The abstract organized into this and the following two videos highlights two recent papers from authors at the University of California, San Francisco working within the Princeton Physical Sciences Oncology Center. In this video, we review examples of ways that the timings of biochemical reactions can appear to be random.
Liao D, Estévez-Salmerón L, and Tlsty T D 2012 Conceptualizing a tool to optimize therapy based on dynamic heterogeneity† Phys. Biol.9(6):065005 (doi:10.1088/1478-3975/9/6/065005) (open-access online)
Liao D, Estévez-Salmerón L, and Tlsty T D 2012 Generalized principles of stochasticity can be used to control dynamic heterogeneity Phys. Biol.9(6):065006 (doi:10.1088/1478-3975/9/6/065006) (open-access online)
† The authors dedicate this paper to Dr Barton Kamen who inspired its initiation and enthusiastically supported its pursuit.
The research described in these articles was supported by award U54CA143803 from the US National Cancer Institute. The content is solely the responsibility of the authors and does not necessarily represent the official views of the US National Cancer Institute or the US National Institutes of Health.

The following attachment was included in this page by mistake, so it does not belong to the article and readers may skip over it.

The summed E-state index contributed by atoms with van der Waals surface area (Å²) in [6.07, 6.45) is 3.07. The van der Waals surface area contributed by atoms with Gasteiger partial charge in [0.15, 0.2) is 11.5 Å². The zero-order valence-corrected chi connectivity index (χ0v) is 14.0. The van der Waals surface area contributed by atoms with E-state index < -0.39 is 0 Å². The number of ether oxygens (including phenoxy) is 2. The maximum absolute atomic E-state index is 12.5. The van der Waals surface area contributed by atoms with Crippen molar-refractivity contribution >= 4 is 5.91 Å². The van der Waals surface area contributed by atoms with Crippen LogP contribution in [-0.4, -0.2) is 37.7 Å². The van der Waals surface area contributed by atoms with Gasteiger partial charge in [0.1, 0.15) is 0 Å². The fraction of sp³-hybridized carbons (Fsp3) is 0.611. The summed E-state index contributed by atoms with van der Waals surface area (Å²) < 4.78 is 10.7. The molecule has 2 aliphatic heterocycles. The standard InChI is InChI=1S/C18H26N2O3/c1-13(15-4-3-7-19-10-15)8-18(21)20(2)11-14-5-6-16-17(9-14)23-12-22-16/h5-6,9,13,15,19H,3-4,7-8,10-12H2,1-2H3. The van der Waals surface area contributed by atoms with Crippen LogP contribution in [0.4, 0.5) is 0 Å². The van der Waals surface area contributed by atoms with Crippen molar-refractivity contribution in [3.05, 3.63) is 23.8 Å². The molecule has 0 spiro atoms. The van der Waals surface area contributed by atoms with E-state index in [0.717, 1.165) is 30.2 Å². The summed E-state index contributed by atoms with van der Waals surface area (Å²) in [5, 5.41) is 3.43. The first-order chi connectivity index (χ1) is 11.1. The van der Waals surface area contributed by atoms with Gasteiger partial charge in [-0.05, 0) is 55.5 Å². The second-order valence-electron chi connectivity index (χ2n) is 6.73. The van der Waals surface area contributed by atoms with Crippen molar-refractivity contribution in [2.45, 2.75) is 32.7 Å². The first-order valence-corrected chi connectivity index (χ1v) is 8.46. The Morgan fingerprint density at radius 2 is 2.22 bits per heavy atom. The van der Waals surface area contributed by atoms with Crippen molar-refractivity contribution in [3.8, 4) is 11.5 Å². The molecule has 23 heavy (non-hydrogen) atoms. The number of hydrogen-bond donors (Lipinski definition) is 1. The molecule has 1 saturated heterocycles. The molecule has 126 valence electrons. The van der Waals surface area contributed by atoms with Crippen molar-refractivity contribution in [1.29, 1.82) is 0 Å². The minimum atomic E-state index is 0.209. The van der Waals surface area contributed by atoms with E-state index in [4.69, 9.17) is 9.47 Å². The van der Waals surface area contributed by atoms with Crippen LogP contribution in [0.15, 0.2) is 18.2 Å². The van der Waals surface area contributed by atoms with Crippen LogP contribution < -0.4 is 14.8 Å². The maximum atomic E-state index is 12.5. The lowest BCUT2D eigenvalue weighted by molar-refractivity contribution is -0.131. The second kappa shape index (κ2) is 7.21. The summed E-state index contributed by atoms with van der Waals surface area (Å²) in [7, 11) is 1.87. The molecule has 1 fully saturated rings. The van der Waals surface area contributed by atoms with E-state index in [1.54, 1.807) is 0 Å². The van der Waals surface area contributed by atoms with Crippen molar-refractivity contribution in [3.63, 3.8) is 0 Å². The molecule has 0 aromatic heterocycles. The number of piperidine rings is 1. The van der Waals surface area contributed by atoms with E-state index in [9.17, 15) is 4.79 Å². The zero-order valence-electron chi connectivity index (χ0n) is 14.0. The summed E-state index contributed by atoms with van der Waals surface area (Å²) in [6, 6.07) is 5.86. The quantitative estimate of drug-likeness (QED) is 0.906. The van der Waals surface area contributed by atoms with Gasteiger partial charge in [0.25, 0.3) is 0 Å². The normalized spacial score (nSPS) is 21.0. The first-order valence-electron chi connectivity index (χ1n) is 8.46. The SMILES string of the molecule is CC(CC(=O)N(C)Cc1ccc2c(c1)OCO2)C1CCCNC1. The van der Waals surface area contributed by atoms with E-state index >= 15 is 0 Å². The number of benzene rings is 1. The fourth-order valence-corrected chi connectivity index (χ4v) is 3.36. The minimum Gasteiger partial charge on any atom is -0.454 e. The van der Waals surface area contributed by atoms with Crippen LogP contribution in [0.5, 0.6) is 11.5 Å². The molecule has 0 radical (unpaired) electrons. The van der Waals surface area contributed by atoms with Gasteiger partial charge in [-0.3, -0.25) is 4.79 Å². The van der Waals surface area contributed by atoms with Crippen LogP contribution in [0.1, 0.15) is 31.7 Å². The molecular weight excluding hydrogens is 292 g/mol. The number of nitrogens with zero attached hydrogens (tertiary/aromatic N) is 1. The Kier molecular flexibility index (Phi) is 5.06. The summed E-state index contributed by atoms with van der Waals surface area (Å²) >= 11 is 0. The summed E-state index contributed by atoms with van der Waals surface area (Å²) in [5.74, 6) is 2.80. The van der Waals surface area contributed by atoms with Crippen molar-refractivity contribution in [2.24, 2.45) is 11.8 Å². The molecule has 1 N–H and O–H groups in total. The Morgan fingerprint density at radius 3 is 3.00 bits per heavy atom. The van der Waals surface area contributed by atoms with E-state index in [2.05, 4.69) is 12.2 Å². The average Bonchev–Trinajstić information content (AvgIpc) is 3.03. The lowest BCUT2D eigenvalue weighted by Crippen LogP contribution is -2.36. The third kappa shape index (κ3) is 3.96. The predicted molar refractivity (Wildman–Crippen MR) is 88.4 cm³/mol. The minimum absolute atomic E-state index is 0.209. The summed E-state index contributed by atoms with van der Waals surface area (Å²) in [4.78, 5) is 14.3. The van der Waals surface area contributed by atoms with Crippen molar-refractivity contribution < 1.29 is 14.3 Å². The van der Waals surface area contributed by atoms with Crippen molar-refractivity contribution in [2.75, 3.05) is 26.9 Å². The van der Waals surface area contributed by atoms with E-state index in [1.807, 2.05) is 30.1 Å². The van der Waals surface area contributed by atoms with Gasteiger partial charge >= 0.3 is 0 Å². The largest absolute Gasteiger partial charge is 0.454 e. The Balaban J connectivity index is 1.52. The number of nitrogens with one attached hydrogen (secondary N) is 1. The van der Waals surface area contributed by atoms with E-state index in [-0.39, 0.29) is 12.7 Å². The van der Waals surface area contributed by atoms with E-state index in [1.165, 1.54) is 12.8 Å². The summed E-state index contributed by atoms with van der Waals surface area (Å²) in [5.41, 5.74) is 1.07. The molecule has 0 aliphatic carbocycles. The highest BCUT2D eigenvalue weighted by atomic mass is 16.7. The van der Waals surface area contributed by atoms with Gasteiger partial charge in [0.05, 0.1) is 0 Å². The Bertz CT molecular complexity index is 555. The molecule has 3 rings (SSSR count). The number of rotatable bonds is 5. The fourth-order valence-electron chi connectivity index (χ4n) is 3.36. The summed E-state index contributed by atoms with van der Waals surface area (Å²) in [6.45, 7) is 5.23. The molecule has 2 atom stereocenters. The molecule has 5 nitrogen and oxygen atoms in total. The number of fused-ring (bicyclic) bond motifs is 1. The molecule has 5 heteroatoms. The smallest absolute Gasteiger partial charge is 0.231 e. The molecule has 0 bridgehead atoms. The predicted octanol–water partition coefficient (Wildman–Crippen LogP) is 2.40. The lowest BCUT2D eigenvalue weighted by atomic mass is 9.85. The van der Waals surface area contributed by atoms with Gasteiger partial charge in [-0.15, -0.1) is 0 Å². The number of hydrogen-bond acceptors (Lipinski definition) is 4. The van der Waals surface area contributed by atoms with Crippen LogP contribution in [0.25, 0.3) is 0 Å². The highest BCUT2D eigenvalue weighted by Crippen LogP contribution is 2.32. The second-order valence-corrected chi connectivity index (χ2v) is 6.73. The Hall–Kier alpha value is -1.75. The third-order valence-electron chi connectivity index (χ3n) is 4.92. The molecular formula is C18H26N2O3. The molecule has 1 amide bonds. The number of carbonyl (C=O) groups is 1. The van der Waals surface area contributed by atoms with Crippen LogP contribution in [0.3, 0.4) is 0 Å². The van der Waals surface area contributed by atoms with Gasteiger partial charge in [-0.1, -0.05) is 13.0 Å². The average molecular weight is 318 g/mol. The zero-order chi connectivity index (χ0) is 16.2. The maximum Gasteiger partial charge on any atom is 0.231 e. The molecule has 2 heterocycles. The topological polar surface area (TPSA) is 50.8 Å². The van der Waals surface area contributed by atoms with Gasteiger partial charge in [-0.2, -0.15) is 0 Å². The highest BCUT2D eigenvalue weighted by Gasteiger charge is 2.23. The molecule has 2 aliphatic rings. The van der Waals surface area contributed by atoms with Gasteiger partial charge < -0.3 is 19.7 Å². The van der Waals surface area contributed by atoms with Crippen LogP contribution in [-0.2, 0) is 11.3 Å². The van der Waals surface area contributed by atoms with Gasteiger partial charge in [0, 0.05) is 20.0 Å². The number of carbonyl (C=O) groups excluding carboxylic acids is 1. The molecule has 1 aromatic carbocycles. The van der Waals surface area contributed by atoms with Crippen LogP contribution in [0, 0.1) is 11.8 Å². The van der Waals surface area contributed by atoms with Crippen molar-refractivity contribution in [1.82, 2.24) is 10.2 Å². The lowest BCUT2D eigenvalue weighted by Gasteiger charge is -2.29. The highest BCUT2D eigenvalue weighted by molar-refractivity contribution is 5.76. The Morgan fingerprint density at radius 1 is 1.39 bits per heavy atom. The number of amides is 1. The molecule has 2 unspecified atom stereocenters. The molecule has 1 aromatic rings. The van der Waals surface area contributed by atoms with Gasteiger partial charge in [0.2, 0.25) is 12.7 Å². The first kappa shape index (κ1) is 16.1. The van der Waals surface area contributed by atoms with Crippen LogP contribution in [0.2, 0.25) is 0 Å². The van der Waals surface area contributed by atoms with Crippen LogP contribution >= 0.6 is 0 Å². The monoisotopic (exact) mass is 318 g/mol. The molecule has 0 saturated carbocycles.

(C) 2012-2013 David Liao (lookatphysics.com) CC-BY-SA (license updated 2013 March 27). When distributing this set of three videos under the Creative Commons license, please cite the full journal references above (including authors and dois) as well as the citation information for this video collection:
Title: Dynamic heterogeneity for the physical oncologist
Author of work: David Liao
The full citation of the papers (at least the first paper) is necessary because the journal Phys. Biol. has released these works under a CC-BY-NC-SA license. These papers are copyrighted and not public domain.